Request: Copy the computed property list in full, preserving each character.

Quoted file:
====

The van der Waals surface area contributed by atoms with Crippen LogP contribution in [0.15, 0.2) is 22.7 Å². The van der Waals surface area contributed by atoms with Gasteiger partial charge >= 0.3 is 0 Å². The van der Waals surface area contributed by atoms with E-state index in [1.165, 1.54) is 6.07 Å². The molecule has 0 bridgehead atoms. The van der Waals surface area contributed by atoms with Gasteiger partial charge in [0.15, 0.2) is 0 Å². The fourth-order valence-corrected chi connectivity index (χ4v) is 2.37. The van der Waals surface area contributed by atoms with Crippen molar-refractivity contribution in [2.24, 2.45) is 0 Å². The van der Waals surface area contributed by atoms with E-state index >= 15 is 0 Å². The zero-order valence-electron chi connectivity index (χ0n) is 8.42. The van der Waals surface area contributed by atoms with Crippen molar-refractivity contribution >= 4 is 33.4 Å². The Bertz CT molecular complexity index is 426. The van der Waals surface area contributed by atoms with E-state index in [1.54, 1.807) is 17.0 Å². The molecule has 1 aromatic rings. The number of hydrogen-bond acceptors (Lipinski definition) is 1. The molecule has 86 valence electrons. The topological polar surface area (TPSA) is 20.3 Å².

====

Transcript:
The van der Waals surface area contributed by atoms with Crippen LogP contribution in [0.15, 0.2) is 22.7 Å². The van der Waals surface area contributed by atoms with Gasteiger partial charge >= 0.3 is 0 Å². The van der Waals surface area contributed by atoms with E-state index in [1.165, 1.54) is 6.07 Å². The molecule has 0 bridgehead atoms. The van der Waals surface area contributed by atoms with Gasteiger partial charge in [0.15, 0.2) is 0 Å². The fourth-order valence-corrected chi connectivity index (χ4v) is 2.37. The van der Waals surface area contributed by atoms with Crippen molar-refractivity contribution in [2.24, 2.45) is 0 Å². The van der Waals surface area contributed by atoms with E-state index >= 15 is 0 Å². The zero-order valence-electron chi connectivity index (χ0n) is 8.42. The van der Waals surface area contributed by atoms with Crippen molar-refractivity contribution >= 4 is 33.4 Å². The Bertz CT molecular complexity index is 426. The van der Waals surface area contributed by atoms with E-state index in [1.54, 1.807) is 17.0 Å². The molecule has 1 aromatic rings. The number of hydrogen-bond acceptors (Lipinski definition) is 1. The molecule has 86 valence electrons. The topological polar surface area (TPSA) is 20.3 Å².